Amid the current coronavirus pandemic, many people have chosen to self-quarantine and practice social distancing in efforts to stop the spread. This leaves many with newfound free time on their hands and the challenge of finding ways to entertain themselves while quarantining at home. In this quest, many have turned to reading to fill their spare time and rather than go to a bookstore to acquire these books, they can be found entirely online.
Audio-bookstore, Libro.fm, and online bookstore, Bookshop.org have both seen sales skyrocket, as a result of the recent coronavirus pandemic. Both online stores collaborate with independent booksellers and return a share of sales back to them. This is in an effort to keep independent bookstores alive, especially during this time of social distancing. CEO and co-founder of Libro.fm, Mark Pearson, notes that “it has been a record breaking month for sales and new memberships.” Compared to the previous month, Pearson notes that sales for the thirty day period, which ended on March 15, were up about 150%.
image via grinnell college
Libro.fm, which is based in Seattle, had already noticed the hit to independent bookstores in their community. In a radical move, the company altered their business model “so that affiliate bookstores get all the revenue from new membership sales until the end of the month.” Pearson notes the importance of independent booksellers stating, “if independent bookstores go under, we don’t exist.” This important measure reminds people of the value of their own community.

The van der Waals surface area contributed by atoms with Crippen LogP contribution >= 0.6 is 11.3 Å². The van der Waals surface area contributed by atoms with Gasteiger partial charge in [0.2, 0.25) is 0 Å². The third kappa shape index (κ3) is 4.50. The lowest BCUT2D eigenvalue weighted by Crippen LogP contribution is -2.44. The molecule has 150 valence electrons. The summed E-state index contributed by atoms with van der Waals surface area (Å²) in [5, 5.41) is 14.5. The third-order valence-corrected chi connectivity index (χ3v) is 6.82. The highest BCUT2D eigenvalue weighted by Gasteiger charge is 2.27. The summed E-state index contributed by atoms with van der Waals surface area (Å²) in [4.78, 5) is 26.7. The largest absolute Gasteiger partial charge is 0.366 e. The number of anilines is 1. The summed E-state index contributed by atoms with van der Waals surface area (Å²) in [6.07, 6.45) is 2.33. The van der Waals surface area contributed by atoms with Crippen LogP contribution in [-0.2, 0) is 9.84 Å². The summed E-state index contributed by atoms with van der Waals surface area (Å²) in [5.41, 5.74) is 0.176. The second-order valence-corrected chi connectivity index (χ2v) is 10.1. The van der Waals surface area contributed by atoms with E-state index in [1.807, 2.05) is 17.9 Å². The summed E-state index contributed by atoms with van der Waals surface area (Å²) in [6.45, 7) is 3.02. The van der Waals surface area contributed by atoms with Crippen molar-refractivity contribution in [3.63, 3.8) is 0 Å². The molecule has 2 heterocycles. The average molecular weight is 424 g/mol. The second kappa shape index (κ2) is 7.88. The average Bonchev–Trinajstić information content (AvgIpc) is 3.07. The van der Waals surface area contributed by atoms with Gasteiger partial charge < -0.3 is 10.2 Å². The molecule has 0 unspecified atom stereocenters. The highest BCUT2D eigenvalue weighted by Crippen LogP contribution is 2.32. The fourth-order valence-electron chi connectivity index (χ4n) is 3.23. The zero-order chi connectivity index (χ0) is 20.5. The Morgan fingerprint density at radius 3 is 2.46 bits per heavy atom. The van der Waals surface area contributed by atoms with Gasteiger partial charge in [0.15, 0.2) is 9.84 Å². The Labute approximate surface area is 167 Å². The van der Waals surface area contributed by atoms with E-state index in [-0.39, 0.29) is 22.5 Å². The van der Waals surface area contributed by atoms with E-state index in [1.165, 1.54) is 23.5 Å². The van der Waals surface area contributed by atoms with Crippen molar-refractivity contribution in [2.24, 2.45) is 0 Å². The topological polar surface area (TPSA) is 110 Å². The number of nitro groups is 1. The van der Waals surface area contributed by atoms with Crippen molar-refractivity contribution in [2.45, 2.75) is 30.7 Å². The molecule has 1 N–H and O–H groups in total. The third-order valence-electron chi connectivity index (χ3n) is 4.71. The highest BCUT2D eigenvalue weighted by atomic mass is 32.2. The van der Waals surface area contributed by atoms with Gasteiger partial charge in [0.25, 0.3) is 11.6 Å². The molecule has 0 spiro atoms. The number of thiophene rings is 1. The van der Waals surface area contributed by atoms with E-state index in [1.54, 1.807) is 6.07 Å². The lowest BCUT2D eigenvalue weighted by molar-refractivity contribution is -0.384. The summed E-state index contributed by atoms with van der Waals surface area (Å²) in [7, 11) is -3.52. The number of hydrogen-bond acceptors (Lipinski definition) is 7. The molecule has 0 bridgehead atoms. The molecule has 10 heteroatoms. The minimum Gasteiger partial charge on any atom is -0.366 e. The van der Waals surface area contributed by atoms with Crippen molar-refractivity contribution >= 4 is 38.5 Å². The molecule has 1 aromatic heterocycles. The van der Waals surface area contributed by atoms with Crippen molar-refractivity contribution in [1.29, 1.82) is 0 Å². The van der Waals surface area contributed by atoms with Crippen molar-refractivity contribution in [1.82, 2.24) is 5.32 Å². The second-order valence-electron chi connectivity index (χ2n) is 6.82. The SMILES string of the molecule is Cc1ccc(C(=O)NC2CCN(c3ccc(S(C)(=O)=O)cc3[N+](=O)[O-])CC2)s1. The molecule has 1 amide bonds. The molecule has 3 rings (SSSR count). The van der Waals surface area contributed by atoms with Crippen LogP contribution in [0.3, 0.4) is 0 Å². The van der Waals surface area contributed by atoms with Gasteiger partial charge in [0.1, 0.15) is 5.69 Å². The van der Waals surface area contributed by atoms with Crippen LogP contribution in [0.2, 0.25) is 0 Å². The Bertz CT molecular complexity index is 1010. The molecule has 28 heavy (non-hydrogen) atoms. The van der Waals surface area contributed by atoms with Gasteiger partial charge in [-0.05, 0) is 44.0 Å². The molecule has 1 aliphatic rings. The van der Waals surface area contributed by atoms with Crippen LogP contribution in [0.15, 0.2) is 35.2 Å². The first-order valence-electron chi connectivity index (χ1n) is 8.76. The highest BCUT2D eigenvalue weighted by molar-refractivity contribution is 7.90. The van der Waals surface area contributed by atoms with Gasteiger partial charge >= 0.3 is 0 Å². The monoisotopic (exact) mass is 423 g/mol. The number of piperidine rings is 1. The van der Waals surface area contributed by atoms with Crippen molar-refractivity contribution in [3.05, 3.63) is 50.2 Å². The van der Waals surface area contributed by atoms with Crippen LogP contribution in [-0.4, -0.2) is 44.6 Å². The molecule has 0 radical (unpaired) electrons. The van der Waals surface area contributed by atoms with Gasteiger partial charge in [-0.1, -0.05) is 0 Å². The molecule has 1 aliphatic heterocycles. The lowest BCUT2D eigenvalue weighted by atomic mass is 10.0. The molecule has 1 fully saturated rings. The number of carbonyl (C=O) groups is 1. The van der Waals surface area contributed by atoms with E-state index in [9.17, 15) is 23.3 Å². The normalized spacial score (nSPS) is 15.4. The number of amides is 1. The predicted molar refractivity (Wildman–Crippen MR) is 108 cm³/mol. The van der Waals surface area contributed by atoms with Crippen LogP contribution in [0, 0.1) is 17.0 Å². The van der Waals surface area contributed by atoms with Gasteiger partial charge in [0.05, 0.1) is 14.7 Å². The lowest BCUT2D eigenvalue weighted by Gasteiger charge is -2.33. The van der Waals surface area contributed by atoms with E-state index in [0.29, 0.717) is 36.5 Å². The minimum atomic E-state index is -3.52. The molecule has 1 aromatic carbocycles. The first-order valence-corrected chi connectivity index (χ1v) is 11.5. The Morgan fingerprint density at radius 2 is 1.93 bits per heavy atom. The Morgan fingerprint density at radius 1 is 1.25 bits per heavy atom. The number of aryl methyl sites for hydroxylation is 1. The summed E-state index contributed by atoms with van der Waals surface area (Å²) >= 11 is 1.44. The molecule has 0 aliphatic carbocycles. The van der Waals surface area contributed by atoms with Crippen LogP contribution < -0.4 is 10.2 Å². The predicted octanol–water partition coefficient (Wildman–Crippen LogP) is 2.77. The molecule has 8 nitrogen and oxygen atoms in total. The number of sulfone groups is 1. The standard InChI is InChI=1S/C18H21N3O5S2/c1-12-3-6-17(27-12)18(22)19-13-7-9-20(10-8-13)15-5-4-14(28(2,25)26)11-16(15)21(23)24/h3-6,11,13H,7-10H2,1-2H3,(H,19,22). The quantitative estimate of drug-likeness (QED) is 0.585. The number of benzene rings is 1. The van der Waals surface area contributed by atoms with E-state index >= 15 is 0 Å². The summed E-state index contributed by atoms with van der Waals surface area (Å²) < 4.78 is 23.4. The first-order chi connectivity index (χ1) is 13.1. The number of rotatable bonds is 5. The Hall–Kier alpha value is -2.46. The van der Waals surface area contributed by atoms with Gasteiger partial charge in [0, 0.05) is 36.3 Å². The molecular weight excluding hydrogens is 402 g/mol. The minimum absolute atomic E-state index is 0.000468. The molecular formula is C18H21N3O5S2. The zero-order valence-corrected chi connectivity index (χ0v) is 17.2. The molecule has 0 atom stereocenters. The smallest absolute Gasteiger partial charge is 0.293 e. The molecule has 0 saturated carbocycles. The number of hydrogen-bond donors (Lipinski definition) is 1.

Similarly, Bookshop.org has seen a sudden increase in the amount of bookstores signing up as affiliates. Founder Andy Hunter says, “A lot of stores opened accounts recently as an emergency measure in case they need to close up shop.” Until then, they are able to fulfill the web orders from their own shops. Bookshop.org has also seen a giant increase in sales as the coronavirus pandemic has escalated. Over the last four days, the online shop has seen a 400% increase in sales as social distancing and self-quarantining have become a widespread practice.
image via venngage
While companies like Libro.fm and Bookshop.org have solved a number of societal problems during this ambiguous and secluded time, that doesn’t mean they don’t feel pressure to meet customer demands. Developers feel the pressure to make site improvements faster, and without error. For now, Hunter says that, so long as our servers stay up – we’ve checked them, and they are good – we’ll be here for bookstores.”
Stay safe and happy reading!
Featured Image via Fine Art America
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